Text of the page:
P. Parameswaran
Agence France Presse (AFP)
July 31, 2008 - 3:55pm

The United States, Israel and the Palestinians agreed in talks Wednesday to strive for a Middle East peace deal without any "shortcuts," Palestinian negotiator Saeb Erekat said.

The parties also regarded Israeli Prime Minister Ehud Olmert's announced resignation Wednesday as an internal matter that would not dampen negotiations for an Israeli-Palestinian agreement, officials said.

"We will not opt for an option of partial agreements, shortcuts or anything short of a full agreement on all issues," Erekat told reporters after he and chief Palestinian negotiator Ahmed Qorei held talks with US Secretary of State Condoleezza Rice and Israeli Foreign Minister Tzipi Livni.

There have been reports that Rice, who is to travel to the Middle East next month, is reportedly anxious to get the two sides to agree on a document of understanding on some key issues, such as borders for a Palestinian state and the right of return of Palestinian refugees to Israel.

Such a document was in the cards ahead of the UN General Assembly session in September, some reports suggested, amid growing pessimism about a peace breakthrough before President George W. Bush leaves the White House in January 2009.

Without citing these reports, Erekat said, "Let everybody understand that we are negotiating the issues of Jerusalem, borders, refugees, security, prisoners and water and we want to achieve an agreement on all issues or no agreement."

"And this was agreed" at the trilateral talks at the State Department on Wednesday, Erekat said.

The Israelis and Palestinians committed to forging a comprehensive deal by the end of 2008 during a conference Bush hosted in Annapolis, Maryland in November.

Rice, who has criss-crossed the Middle East since then to forge the deal, described the talks Wednesday as "very fruitful."

She acknowledged that issues hampering a resolution to the six-decade conflict "are difficult and they've always been difficult.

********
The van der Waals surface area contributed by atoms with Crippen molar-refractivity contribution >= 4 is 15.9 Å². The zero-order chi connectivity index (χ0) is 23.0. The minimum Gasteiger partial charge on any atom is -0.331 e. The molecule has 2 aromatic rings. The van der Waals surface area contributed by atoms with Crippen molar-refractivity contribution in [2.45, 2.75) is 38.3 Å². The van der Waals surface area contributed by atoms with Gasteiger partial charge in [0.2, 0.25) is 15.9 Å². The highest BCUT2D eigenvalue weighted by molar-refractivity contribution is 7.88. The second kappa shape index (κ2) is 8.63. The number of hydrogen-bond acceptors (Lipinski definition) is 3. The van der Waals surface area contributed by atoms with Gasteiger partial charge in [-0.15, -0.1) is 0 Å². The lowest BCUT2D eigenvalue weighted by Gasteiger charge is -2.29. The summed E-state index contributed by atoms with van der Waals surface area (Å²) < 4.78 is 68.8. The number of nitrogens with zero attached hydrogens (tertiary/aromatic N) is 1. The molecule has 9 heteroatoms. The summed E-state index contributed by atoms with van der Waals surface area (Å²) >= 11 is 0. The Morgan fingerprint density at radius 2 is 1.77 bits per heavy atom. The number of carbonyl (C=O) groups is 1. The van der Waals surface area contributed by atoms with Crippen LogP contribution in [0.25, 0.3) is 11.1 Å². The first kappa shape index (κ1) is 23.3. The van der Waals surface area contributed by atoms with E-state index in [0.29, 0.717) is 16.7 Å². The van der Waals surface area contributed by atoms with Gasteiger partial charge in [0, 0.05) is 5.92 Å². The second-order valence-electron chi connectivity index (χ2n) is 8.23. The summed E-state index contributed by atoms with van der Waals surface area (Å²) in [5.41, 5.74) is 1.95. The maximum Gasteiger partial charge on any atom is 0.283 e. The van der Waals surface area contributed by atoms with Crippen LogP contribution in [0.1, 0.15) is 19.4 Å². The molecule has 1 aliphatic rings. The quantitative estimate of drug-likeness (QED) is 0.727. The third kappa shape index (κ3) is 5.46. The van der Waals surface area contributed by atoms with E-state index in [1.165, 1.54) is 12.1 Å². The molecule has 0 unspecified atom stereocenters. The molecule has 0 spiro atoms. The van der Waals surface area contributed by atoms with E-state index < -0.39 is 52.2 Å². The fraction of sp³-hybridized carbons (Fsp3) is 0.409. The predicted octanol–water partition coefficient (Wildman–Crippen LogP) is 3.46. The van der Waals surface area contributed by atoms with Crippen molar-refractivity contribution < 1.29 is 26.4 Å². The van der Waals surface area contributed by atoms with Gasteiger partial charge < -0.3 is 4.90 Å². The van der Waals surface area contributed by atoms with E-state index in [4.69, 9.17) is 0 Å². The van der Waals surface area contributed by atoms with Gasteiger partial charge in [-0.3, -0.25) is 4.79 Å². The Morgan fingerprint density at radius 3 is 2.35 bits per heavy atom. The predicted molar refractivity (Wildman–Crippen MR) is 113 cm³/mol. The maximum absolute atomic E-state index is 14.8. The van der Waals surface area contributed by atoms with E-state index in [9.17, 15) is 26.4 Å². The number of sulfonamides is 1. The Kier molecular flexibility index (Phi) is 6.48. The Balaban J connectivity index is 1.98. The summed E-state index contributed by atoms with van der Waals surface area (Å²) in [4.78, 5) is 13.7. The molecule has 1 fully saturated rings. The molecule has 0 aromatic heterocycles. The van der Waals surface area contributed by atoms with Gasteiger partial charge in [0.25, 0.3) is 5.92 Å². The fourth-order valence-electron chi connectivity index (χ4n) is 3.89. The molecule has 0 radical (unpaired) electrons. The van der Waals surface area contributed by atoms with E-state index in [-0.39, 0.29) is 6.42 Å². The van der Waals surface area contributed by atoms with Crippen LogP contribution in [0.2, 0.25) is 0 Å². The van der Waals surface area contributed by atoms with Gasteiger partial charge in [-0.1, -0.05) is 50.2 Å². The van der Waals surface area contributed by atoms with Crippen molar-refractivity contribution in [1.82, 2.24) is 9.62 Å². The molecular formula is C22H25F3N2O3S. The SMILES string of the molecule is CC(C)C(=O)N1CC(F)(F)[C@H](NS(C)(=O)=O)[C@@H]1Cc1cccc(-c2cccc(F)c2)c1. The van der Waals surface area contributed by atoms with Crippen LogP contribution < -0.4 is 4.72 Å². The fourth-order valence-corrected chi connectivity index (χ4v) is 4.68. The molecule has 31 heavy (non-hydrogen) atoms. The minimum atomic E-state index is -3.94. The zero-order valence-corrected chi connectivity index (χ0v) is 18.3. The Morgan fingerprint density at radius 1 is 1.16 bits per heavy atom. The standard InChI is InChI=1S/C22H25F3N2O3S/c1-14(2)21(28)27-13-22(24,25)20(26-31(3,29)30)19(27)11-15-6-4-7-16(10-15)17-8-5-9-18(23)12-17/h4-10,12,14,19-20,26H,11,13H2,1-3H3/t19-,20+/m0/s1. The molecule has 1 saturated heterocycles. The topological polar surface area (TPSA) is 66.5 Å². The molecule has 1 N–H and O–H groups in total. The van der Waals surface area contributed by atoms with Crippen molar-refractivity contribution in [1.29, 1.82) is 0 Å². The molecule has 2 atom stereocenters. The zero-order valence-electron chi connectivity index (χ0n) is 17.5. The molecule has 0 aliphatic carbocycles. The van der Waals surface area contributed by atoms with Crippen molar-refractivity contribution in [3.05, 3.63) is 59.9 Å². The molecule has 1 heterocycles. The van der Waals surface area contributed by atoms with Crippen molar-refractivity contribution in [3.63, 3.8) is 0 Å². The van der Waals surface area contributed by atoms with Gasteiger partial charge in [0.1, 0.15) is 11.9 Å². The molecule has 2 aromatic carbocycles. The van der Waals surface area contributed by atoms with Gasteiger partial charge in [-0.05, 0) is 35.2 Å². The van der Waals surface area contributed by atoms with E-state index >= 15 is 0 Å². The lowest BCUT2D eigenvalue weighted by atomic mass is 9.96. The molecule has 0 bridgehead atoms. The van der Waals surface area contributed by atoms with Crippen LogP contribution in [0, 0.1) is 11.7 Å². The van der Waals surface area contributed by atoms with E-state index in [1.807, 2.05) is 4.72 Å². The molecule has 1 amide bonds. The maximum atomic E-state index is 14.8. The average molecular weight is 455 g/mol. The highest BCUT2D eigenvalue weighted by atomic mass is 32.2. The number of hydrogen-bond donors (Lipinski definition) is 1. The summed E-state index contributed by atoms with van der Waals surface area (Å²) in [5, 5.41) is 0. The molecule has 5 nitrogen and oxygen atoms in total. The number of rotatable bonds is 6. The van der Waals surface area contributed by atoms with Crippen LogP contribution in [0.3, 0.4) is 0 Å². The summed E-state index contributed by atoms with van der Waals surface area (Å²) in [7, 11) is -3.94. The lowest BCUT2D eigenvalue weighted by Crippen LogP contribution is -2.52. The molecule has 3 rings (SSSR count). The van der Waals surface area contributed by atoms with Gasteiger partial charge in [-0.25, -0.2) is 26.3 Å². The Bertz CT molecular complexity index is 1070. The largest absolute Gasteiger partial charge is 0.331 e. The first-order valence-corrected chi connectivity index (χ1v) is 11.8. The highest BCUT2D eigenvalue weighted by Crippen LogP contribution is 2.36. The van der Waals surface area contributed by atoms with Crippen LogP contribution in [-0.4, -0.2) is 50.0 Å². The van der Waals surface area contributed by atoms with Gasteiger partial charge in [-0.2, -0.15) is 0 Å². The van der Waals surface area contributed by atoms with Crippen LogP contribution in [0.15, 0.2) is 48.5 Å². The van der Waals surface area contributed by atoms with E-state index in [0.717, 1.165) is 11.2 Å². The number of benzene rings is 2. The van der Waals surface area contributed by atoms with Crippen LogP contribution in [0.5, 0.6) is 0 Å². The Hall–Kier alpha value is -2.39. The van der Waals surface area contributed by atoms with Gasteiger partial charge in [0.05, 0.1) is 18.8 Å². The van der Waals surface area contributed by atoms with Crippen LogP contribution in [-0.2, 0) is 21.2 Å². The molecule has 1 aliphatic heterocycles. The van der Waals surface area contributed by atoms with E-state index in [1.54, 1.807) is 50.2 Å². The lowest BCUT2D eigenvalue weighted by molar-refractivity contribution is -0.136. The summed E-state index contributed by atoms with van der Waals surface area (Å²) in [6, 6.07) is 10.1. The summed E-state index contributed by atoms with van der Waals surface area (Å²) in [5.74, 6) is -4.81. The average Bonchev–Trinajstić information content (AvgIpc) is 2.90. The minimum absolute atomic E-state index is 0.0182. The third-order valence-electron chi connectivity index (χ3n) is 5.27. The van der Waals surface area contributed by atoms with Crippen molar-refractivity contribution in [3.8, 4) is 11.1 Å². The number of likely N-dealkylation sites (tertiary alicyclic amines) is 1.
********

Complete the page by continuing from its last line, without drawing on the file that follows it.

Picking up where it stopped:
"There's nothing surprising in that."

The chief US diplomat said the objective to fulfill the Annapolis goals "remains the same," moving to allay any fears that a deal reached would not be comprehensive.

Rice also gave a reassurance that Olmert's decision to quit in the face of corruption probes would not affect the talks.

"This is an internal Israeli matter. We continue to be committed to the goals of Annapolis," she said after Olmert declared he would not run in September's election for leadership of his centrist Kadima party.

Olmert threw cold water this week on hopes of a quick peace deal when he said Monday that he did not think the two sides could agree on the crucial issue of Jerusalem this year.

Top Palestinian negotiator Qorei also highlighted the importance of the Jerusalem question, saying there could be no deal without its resolution.

"There's no (Palestinian) state without Jerusalem and no agreement without Jerusalem," he told reporters Tuesday.

Rice herself acknowledged difficulty in achieving a peace deal by the end of the year as targeted, but she noted growing recognition that the Palestinian question should be resolved swiftly for regional security.

"The Middle East is not going to get better without the creation of a Palestinian state to live side-by-side with Israel in peace, security and democracy," she said on Tuesday.

"It simply isn't going to get better. And so the question is, if not now, when?" she said.


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